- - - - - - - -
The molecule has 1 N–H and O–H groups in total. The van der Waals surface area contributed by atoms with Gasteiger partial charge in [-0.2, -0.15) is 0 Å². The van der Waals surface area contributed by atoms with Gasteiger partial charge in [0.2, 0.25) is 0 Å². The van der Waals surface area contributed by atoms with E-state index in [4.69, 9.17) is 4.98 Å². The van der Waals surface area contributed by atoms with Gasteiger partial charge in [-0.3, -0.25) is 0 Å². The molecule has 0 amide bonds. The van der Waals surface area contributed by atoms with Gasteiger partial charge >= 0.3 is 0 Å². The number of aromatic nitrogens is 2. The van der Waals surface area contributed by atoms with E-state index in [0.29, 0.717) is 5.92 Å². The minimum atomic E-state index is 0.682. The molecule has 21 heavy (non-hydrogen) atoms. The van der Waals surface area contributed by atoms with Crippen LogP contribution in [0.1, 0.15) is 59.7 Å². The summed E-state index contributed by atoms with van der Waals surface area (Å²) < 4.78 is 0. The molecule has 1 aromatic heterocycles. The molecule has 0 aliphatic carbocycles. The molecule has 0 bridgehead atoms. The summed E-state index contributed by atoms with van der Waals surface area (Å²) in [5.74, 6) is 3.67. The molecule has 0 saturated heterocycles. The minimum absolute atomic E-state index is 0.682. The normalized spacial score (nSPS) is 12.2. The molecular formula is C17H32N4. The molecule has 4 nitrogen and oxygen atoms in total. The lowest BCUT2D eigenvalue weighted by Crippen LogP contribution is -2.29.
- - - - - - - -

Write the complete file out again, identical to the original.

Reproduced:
The molecule has 1 N–H and O–H groups in total. The van der Waals surface area contributed by atoms with Gasteiger partial charge in [-0.2, -0.15) is 0 Å². The van der Waals surface area contributed by atoms with Gasteiger partial charge in [0.2, 0.25) is 0 Å². The van der Waals surface area contributed by atoms with E-state index in [4.69, 9.17) is 4.98 Å². The van der Waals surface area contributed by atoms with Gasteiger partial charge in [-0.3, -0.25) is 0 Å². The molecule has 0 amide bonds. The van der Waals surface area contributed by atoms with Gasteiger partial charge >= 0.3 is 0 Å². The number of aromatic nitrogens is 2. The van der Waals surface area contributed by atoms with E-state index in [0.29, 0.717) is 5.92 Å². The minimum atomic E-state index is 0.682. The molecule has 21 heavy (non-hydrogen) atoms. The van der Waals surface area contributed by atoms with Crippen LogP contribution in [0.1, 0.15) is 59.7 Å². The summed E-state index contributed by atoms with van der Waals surface area (Å²) < 4.78 is 0. The molecule has 1 aromatic heterocycles. The molecule has 0 aliphatic carbocycles. The molecule has 0 bridgehead atoms. The summed E-state index contributed by atoms with van der Waals surface area (Å²) in [5.74, 6) is 3.67. The molecule has 0 saturated heterocycles. The minimum absolute atomic E-state index is 0.682. The normalized spacial score (nSPS) is 12.2. The molecular formula is C17H32N4. The molecule has 4 nitrogen and oxygen atoms in total. The lowest BCUT2D eigenvalue weighted by Crippen LogP contribution is -2.29.